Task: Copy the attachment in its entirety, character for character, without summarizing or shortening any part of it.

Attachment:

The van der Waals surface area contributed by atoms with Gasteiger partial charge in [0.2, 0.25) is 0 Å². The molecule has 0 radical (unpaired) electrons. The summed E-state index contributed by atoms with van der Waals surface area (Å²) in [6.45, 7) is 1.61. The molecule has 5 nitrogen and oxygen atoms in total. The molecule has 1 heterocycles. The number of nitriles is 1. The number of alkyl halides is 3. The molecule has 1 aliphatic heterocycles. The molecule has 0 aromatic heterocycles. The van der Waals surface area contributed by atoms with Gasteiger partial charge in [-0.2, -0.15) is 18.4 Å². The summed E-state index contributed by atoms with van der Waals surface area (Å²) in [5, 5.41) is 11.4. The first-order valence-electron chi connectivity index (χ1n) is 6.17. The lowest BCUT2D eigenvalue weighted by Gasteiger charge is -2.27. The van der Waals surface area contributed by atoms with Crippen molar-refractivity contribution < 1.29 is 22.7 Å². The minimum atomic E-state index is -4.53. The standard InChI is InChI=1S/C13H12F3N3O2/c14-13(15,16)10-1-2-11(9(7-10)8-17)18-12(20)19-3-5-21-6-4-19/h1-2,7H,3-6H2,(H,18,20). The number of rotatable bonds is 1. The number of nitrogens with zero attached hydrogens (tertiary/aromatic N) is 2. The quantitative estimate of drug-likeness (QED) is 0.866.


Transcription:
The van der Waals surface area contributed by atoms with Gasteiger partial charge in [0.2, 0.25) is 0 Å². The molecule has 0 radical (unpaired) electrons. The summed E-state index contributed by atoms with van der Waals surface area (Å²) in [6.45, 7) is 1.61. The molecule has 5 nitrogen and oxygen atoms in total. The molecule has 1 heterocycles. The number of nitriles is 1. The number of alkyl halides is 3. The molecule has 1 aliphatic heterocycles. The molecule has 0 aromatic heterocycles. The van der Waals surface area contributed by atoms with Gasteiger partial charge in [-0.2, -0.15) is 18.4 Å². The summed E-state index contributed by atoms with van der Waals surface area (Å²) in [5, 5.41) is 11.4. The first-order valence-electron chi connectivity index (χ1n) is 6.17. The lowest BCUT2D eigenvalue weighted by Gasteiger charge is -2.27. The van der Waals surface area contributed by atoms with Crippen molar-refractivity contribution < 1.29 is 22.7 Å². The minimum atomic E-state index is -4.53. The standard InChI is InChI=1S/C13H12F3N3O2/c14-13(15,16)10-1-2-11(9(7-10)8-17)18-12(20)19-3-5-21-6-4-19/h1-2,7H,3-6H2,(H,18,20). The number of rotatable bonds is 1. The number of nitrogens with zero attached hydrogens (tertiary/aromatic N) is 2. The quantitative estimate of drug-likeness (QED) is 0.866.